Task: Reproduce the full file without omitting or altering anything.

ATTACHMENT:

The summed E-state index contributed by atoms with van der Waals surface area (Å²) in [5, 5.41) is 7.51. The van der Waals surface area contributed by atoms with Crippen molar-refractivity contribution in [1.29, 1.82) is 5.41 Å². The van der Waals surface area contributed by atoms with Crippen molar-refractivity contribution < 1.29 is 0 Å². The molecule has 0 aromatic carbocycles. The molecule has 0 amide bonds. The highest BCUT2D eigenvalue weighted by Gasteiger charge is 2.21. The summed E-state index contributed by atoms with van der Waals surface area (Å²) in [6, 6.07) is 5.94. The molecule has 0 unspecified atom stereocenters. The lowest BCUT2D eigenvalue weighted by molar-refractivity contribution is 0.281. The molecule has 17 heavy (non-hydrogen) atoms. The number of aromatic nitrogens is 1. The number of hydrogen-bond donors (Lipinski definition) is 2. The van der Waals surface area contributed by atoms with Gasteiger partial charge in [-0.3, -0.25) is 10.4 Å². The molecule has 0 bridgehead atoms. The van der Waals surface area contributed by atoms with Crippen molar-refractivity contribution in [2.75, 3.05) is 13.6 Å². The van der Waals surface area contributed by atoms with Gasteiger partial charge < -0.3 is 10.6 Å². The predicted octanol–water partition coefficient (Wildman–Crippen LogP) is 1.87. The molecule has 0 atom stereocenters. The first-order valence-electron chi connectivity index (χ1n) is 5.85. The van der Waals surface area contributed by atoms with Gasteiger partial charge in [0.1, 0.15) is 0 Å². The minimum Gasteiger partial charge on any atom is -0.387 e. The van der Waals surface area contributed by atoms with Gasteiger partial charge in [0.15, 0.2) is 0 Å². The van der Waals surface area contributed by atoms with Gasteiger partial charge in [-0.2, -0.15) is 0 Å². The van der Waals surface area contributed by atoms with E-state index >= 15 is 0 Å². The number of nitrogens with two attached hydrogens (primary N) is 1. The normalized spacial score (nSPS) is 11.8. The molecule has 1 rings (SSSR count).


The summed E-state index contributed by atoms with van der Waals surface area (Å²) in [5, 5.41) is 7.51. The van der Waals surface area contributed by atoms with Crippen molar-refractivity contribution in [1.29, 1.82) is 5.41 Å². The van der Waals surface area contributed by atoms with Crippen molar-refractivity contribution < 1.29 is 0 Å². The molecule has 0 aromatic carbocycles. The molecule has 0 amide bonds. The highest BCUT2D eigenvalue weighted by Gasteiger charge is 2.21. The summed E-state index contributed by atoms with van der Waals surface area (Å²) in [6, 6.07) is 5.94. The molecule has 0 unspecified atom stereocenters. The lowest BCUT2D eigenvalue weighted by molar-refractivity contribution is 0.281. The molecule has 17 heavy (non-hydrogen) atoms. The number of aromatic nitrogens is 1. The number of hydrogen-bond donors (Lipinski definition) is 2. The van der Waals surface area contributed by atoms with Gasteiger partial charge in [-0.3, -0.25) is 10.4 Å². The molecule has 0 bridgehead atoms. The van der Waals surface area contributed by atoms with Crippen molar-refractivity contribution in [2.75, 3.05) is 13.6 Å². The van der Waals surface area contributed by atoms with Gasteiger partial charge < -0.3 is 10.6 Å². The predicted octanol–water partition coefficient (Wildman–Crippen LogP) is 1.87. The molecule has 0 atom stereocenters. The first-order valence-electron chi connectivity index (χ1n) is 5.85. The van der Waals surface area contributed by atoms with Gasteiger partial charge in [0.1, 0.15) is 0 Å². The minimum Gasteiger partial charge on any atom is -0.387 e. The van der Waals surface area contributed by atoms with Gasteiger partial charge in [0.15, 0.2) is 0 Å². The van der Waals surface area contributed by atoms with Gasteiger partial charge in [-0.2, -0.15) is 0 Å². The van der Waals surface area contributed by atoms with E-state index >= 15 is 0 Å². The number of nitrogens with two attached hydrogens (primary N) is 1. The normalized spacial score (nSPS) is 11.8. The molecule has 1 rings (SSSR count).